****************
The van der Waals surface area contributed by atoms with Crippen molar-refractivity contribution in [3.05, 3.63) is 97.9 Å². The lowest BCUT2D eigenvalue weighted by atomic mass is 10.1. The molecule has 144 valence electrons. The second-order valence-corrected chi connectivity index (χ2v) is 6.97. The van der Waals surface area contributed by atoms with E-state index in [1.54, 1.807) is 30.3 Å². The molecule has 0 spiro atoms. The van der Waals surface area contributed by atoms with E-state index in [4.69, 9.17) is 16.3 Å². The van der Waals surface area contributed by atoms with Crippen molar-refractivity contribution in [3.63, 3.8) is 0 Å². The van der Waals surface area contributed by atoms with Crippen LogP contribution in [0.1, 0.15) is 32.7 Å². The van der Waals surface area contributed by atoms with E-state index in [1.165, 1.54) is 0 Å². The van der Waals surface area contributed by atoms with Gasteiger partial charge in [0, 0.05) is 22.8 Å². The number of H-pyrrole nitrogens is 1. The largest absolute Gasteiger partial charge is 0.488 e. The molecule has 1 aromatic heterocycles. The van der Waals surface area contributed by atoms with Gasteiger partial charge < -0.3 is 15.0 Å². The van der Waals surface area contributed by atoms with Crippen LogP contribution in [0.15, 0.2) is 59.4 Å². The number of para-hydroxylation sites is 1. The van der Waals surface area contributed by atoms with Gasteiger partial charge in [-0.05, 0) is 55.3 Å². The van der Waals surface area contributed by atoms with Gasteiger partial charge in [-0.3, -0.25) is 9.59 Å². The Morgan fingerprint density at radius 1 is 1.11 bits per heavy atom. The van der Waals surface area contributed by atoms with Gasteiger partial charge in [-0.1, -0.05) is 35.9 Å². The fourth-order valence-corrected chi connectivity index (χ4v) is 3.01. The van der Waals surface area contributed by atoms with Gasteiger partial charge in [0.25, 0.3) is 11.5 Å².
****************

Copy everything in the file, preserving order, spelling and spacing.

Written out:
The van der Waals surface area contributed by atoms with Crippen molar-refractivity contribution in [3.05, 3.63) is 97.9 Å². The lowest BCUT2D eigenvalue weighted by atomic mass is 10.1. The molecule has 144 valence electrons. The second-order valence-corrected chi connectivity index (χ2v) is 6.97. The van der Waals surface area contributed by atoms with E-state index in [1.54, 1.807) is 30.3 Å². The molecule has 0 spiro atoms. The van der Waals surface area contributed by atoms with E-state index in [4.69, 9.17) is 16.3 Å². The van der Waals surface area contributed by atoms with Crippen molar-refractivity contribution in [3.63, 3.8) is 0 Å². The van der Waals surface area contributed by atoms with Crippen LogP contribution in [0.1, 0.15) is 32.7 Å². The van der Waals surface area contributed by atoms with E-state index in [1.165, 1.54) is 0 Å². The van der Waals surface area contributed by atoms with Gasteiger partial charge in [0, 0.05) is 22.8 Å². The number of H-pyrrole nitrogens is 1. The largest absolute Gasteiger partial charge is 0.488 e. The molecule has 1 aromatic heterocycles. The van der Waals surface area contributed by atoms with Gasteiger partial charge < -0.3 is 15.0 Å². The van der Waals surface area contributed by atoms with Crippen LogP contribution in [0.15, 0.2) is 59.4 Å². The number of para-hydroxylation sites is 1. The van der Waals surface area contributed by atoms with Gasteiger partial charge in [-0.05, 0) is 55.3 Å². The van der Waals surface area contributed by atoms with Gasteiger partial charge in [-0.3, -0.25) is 9.59 Å². The Morgan fingerprint density at radius 1 is 1.11 bits per heavy atom. The van der Waals surface area contributed by atoms with Gasteiger partial charge in [-0.1, -0.05) is 35.9 Å². The fourth-order valence-corrected chi connectivity index (χ4v) is 3.01. The van der Waals surface area contributed by atoms with Gasteiger partial charge in [0.25, 0.3) is 11.5 Å².